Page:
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I decided to hike the ridge south to the halfway house trail, which would lead back down to the trailhead. It wasn’t a far walk, and the going was easy now that I was on top. There were no more steep uphill pitches to climb, but instead manageable rocks to scramble over.
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I passed many families along the way. It was good to see people out and about, but part of me still would have welcomed the peace of a single hiker far above the hubbub of the lower elevations. Mt. Mansfield isn’t a wild mountain. You can practically drive up most of it, or you can also take the Gondola from the base at the Stowe Ski Area. On top of the high point of the mountain, a small farm of cell towers were nesting and that kind of took away from the hike for me. In fact, I decided not to reach the very high point, because of the towers. They were too much human interference for my tastes.
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Climbing “the chin” was mountain enough for me, and I considered the mountain conquered. I started back down the halfway house trail, which I found to be quite peaceful. I was the only hiker to take that route and it wound down back into the valley through a lush forest of hardwood and pine. It was quiet and still. When I stopped for a break, I didn’t hear a sound.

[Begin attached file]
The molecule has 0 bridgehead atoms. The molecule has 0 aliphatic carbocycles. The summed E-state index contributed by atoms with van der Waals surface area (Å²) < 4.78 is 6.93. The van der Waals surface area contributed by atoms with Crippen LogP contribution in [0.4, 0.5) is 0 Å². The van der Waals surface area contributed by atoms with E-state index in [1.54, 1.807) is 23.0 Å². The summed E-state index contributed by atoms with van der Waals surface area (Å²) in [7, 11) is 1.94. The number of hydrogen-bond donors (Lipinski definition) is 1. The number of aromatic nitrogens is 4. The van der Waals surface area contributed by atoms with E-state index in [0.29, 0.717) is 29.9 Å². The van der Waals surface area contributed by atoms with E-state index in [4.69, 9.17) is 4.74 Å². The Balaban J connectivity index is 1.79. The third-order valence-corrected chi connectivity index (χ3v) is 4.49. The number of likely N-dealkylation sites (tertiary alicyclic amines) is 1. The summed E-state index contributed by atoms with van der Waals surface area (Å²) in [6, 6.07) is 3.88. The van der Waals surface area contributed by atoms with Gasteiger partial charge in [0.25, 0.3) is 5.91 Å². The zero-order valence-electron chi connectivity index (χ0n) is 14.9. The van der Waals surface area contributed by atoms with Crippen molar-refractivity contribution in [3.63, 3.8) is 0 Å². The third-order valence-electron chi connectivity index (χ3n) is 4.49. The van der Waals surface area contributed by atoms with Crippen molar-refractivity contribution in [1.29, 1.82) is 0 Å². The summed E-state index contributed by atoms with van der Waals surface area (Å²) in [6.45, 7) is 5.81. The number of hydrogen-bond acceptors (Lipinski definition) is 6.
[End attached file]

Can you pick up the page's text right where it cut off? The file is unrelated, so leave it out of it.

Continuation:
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I had to pick my way carefully down the slippery rock. I knew my sandals would betray me if I gave them a chance, and I didn’t want to try some self-chiropractology on my back using rocks, roots and boulders. I took my time and made it down to the old trail in one piece, and in one peace. It was a good hike. If I had to do it over again, I would’ve retraced my route back down the long open ridge of the Sunset Trail.
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I sat at the trailhead and signed the visitor’s log. I had neglected to do so on my way up, and I figured I ought to at least give them an autograph. I really enjoy signing logs and summit notebooks. They always ask for the same things. Name, where are you from, and Time. I happily penned in my info: “Thom Miller, Homeless (with a smiley face), and No thanks. Time is not necessary for this hike.” I used to sign famous people’s names, or some of my made up aliases. “Peter Pimple” is one of my favorite. I might also quote a piece of poetry for my audience.